What’s Keeping the Travel Industry Grounded When it Comes to Analytics?

Glenn Hollister

For many organizations across the marketplace, the promise of analytics has yet to be fully realized. And in an industry still trying to evolve from mainframe computers and legacy systems, transitioning to an analytics-led business is all the more complicated.

Travel and transportation companies are working to better leverage sales and marketing analytics to get closer to the customer, and many of the hurdles that they face aren’t atypical. With the help of the Economist Intelligence Unit, ZS recently completed a cross-industry study to assess the state of analytics implementation and integration, and found that companies’ results thus far have been underwhelming. Among 448 respondents, 70% rate sales and marketing analytics as “very” or “extremely” important to their competitive advantage, but just 2% report that they’ve managed to generate a “broad, positive impact” from their analytics investments thus far.

Glenn Hollister, a principal at ZS and leader of the firm’s travel and transportation practice, offers his perspective on the state of sales and marketing analytics in his corner of the marketplace, and what’s on the itinerary as organizations begin to evolve.

Q: The study’s results show that companies have some work to do. Does that line up with your perceptions of the travel and transportation industry?

A: I think, in some ways, the results are almost too optimistic. Some of the shipping and logistics companies get a lot of value out of analytics, but that’s primarily on the operational side to generate efficiencies through things like route optimization. And some of the newer entrants and Web-based companies are getting good at analytics. But most of the well-known, established categories—airlines, rental cars, hotels, travel agencies—really struggle to get much value out of sales and marketing analytics.

Q: Specifically, where do travel companies struggle?

A: One big area is talent. A lot of these companies typically don’t have a large staff of people who are very analytical. Some large airlines are starting to develop analytics centers, and once those are up and running, they’ll have pretty good capacity. But if you look at where they were six months or a year ago, they had a handful of people at most.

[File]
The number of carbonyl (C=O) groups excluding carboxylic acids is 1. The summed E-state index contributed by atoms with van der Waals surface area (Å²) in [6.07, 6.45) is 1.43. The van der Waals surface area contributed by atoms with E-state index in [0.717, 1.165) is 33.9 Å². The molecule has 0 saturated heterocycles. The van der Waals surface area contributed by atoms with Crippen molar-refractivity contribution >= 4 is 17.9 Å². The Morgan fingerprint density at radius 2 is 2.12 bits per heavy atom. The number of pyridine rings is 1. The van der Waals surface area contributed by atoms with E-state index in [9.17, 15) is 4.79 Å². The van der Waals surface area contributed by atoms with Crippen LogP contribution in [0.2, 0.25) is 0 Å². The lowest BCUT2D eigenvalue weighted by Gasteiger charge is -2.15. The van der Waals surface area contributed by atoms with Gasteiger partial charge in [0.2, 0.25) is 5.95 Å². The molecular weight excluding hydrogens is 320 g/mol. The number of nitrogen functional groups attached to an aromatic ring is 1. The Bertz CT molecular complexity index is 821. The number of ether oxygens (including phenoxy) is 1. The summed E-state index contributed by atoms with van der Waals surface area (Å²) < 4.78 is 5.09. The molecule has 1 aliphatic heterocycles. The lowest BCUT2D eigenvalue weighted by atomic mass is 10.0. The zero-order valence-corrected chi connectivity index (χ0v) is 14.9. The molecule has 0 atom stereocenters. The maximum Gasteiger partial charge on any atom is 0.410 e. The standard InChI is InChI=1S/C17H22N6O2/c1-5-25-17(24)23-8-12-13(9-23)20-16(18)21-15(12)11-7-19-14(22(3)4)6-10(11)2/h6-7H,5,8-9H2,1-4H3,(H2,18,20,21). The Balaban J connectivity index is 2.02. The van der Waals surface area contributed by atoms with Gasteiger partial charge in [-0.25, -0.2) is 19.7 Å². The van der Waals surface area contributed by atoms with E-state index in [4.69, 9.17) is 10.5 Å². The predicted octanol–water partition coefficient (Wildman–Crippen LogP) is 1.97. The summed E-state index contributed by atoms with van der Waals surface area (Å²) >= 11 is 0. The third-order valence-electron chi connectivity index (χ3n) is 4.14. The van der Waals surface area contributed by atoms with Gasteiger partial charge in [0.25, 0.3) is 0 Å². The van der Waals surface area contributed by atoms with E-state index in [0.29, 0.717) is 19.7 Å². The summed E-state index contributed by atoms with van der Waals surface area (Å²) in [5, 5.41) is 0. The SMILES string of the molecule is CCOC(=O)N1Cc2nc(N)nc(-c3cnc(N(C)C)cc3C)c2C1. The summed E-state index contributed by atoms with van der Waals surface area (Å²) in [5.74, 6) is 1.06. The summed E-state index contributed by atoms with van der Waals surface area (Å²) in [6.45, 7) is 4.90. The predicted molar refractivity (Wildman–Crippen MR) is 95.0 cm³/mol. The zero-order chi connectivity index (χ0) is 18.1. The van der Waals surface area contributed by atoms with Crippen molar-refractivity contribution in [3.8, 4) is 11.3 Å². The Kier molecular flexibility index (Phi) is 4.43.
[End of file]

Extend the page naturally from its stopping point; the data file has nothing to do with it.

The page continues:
Also, while they’re smart to consider the talent side of the equation, I think that some companies may struggle to build it up internally. The compensation for people who are really talented analytically is quite high, and the kind of workplace environment where they thrive is quite different than travel companies typically offer. It’s a very different culture, with a different rewards system and other variables. Because of that, some companies may build these teams internally and find a lot of churn, as their best analytics employees get poached by other companies, either in travel or in other industries.

The other barrier, and one that's even harder to surmount, is that the IT systems in the industry tend to be quite old and very fragmented. A lot of the core systems in the travel industry still run on mainframe computers that were first programmed 20 to 30 years ago, so in a lot of cases, you have data fragmented across multiple systems. That requires a huge effort just to pull the data out of these legacy systems and get it cleaned up and aligned to the point where you can even start to make sense of it.

This is especially true for master data, a comprehensive database that includes all customers and all assets so that transactional data can get tied to that. If I want to know, say, how many corporate customers stayed at a particular hotel or what percentage of passengers on a specific flight met precise criteria, it’s very hard for travel companies to answer those questions now. They lack good, clean master data and a reliable system. Companies are replacing some of the old, core IT systems, but until they build really reliable master data systems, they’re always going to struggle with analytics.